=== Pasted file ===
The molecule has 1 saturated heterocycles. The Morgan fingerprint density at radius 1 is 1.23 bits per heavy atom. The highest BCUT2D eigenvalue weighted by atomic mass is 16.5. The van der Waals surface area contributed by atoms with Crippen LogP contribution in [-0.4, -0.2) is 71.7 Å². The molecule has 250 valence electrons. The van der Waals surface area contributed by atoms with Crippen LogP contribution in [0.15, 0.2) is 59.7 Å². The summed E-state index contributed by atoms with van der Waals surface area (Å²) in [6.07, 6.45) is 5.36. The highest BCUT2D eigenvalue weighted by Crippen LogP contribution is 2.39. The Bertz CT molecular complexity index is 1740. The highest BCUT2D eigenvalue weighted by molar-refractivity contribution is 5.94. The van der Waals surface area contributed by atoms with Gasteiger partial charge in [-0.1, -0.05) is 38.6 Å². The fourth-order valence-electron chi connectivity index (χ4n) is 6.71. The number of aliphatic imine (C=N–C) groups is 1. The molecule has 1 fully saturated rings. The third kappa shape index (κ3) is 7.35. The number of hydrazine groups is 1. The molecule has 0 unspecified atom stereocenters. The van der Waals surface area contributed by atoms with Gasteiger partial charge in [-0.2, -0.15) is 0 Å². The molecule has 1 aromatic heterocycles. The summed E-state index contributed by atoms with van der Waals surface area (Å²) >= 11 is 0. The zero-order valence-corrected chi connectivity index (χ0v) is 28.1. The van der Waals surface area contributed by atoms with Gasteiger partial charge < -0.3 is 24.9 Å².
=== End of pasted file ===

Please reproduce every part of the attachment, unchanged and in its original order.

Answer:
The molecule has 1 saturated heterocycles. The Morgan fingerprint density at radius 1 is 1.23 bits per heavy atom. The highest BCUT2D eigenvalue weighted by atomic mass is 16.5. The van der Waals surface area contributed by atoms with Crippen LogP contribution in [-0.4, -0.2) is 71.7 Å². The molecule has 250 valence electrons. The van der Waals surface area contributed by atoms with Crippen LogP contribution in [0.15, 0.2) is 59.7 Å². The summed E-state index contributed by atoms with van der Waals surface area (Å²) in [6.07, 6.45) is 5.36. The highest BCUT2D eigenvalue weighted by Crippen LogP contribution is 2.39. The Bertz CT molecular complexity index is 1740. The highest BCUT2D eigenvalue weighted by molar-refractivity contribution is 5.94. The van der Waals surface area contributed by atoms with Gasteiger partial charge in [-0.1, -0.05) is 38.6 Å². The fourth-order valence-electron chi connectivity index (χ4n) is 6.71. The number of aliphatic imine (C=N–C) groups is 1. The molecule has 1 fully saturated rings. The third kappa shape index (κ3) is 7.35. The number of hydrazine groups is 1. The molecule has 0 unspecified atom stereocenters. The van der Waals surface area contributed by atoms with Gasteiger partial charge in [-0.2, -0.15) is 0 Å². The molecule has 1 aromatic heterocycles. The summed E-state index contributed by atoms with van der Waals surface area (Å²) >= 11 is 0. The zero-order valence-corrected chi connectivity index (χ0v) is 28.1. The van der Waals surface area contributed by atoms with Gasteiger partial charge < -0.3 is 24.9 Å².